Setting Boundaries 

The first step in dealing with a narcissistic ex is to set clear boundaries. Remember, boundaries are not meant to punish or control the narcissist but to protect yourself and your new relationship. And they’re not always boundaries you need to verbalize to the narcissist…because they are for you. They’re a roadmap to how you want things to be. So, you need to clearly understand what that looks like for you.   

These boundaries will generally look like blocking the narcissist from your phone, email, and social media accounts unless you have one of the big 3 situations like shared custody, a shared business, or shared employment. However, that doesn’t mean you must let them run loose like a rabid dog tearing up the neighborhood.

In any of these three situations, you’ll want to use extreme modified contact or let your attorney handle things. I always recommend letting them contact you via email instead of your cell phone, as cell phone conversations don’t provide proof of anything, and text messages are often not admissible in court if the need to modify presents itself. But, since this isn’t legal advice, you should ask your attorney. 

Limiting Contact

Reduce or eliminate contact with the narcissist to minimize their influence on your life. Again, there are only a few cases where you even need to maintain contact with a narcissistic ex – shared custody, owning a business together, or shared employment. 

Choose email as the primary means of communication to keep a documented record. Again, ask your attorney about specifics. 

Aside from these three scenarios, there’s no real reason why you need to talk to or interact with a narcissistic ex. Unless you are collecting documentation for an upcoming court hearing, any other reason you tell yourself is usually self-sabotage. And your new partner probably won’t be too happy if they find out you haven’t cut ties with your ex.

No Reactivity 

Narcissists feed off emotional reactions, whether good, bad, or sad. If you need to interact with them because of the big three, stay calm and composed when communicating with them, maintaining your dignity. You don’t want to start screaming like a banshee in front of a new partner, because they will think that this behavior is what THEY have to look forward to. However, narcissists will like this because they’ll know the deal, so if your new partner leans towards the narcissistic side, they might even join in with you…but a healthy person will be looking to sneak out the back door while you’re having a shouting match with your narcissistic ex.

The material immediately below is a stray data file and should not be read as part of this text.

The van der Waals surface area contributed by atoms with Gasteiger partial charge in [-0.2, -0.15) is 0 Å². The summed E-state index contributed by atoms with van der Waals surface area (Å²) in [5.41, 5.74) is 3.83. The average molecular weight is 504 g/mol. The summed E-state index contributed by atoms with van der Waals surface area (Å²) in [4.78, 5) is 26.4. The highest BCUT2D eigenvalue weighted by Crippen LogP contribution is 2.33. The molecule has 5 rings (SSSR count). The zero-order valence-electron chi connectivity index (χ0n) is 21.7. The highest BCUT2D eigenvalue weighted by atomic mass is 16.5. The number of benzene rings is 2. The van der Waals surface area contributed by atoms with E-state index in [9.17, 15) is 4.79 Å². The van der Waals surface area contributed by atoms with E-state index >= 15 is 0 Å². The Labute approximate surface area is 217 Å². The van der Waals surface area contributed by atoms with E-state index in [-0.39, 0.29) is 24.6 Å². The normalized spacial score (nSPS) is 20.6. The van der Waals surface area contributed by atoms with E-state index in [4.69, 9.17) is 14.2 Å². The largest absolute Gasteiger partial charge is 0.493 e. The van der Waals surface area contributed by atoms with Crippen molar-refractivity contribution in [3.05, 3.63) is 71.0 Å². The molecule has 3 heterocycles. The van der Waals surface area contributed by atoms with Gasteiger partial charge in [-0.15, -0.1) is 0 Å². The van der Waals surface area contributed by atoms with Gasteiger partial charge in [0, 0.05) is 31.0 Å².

Keep Your New Partner Informed 

Be open and honest with your new partner about your past experiences, so they understand the situation and can support you. 

This can be tricky, though…especially if your narcissistic ex is stalking you. If this is the case, you probably want to take care of that situation as much as possible before bringing another person into the fray. This isn’t the kind of energy you want for a new relationship. 

Avoid the Blame Game

It’s crucial not to blame yourself for the narcissist’s actions. Understand that their behavior is a reflection of their issues and lack of values, not your worth or value as a person. However, you want to ensure that you have placed a seal around your life so that the narcissist cannot contact you. This is like hitting a “destroy” button on your new relationship if you don’t. 

You might still be biochemically addicted to the drama, but most healthy dating partners will consider this a huge turnoff. They’re going to be wondering why you’re still engaging with your toxic ex when there’s no need to (unless you have one of the three scenarios I mentioned before).

Focus on Growth

Instead of dwelling on the past, focus on personal growth. Work on building your self-esteem and assertiveness. Learn from your experiences and commit to healthier relationships in the future. Don’t allow yourself to get sucked into narcissistic drama because you’re not going to rewire your neural pathways like this. In the same vein, instead of researching narcissism 24/7, you might want to consider researching healthy relationships…but, as a personal aside, I wouldn’t put attachment styles on your curriculum unless you believe you’re anxious/insecure and want to learn how to overcome that.  But, don’t take it further than that.  In other words, do not try to figure out how to show up in a new relationship with someone you believe could be dismissive or avoidant. If you believe this to be the case, this signals a severe lack of compatibility.  If you want healthy love, don’t focus on catering to someone who is going to enhance your abandonment wounds or keep you in a heightened state of anxiety.

Seek Professional Help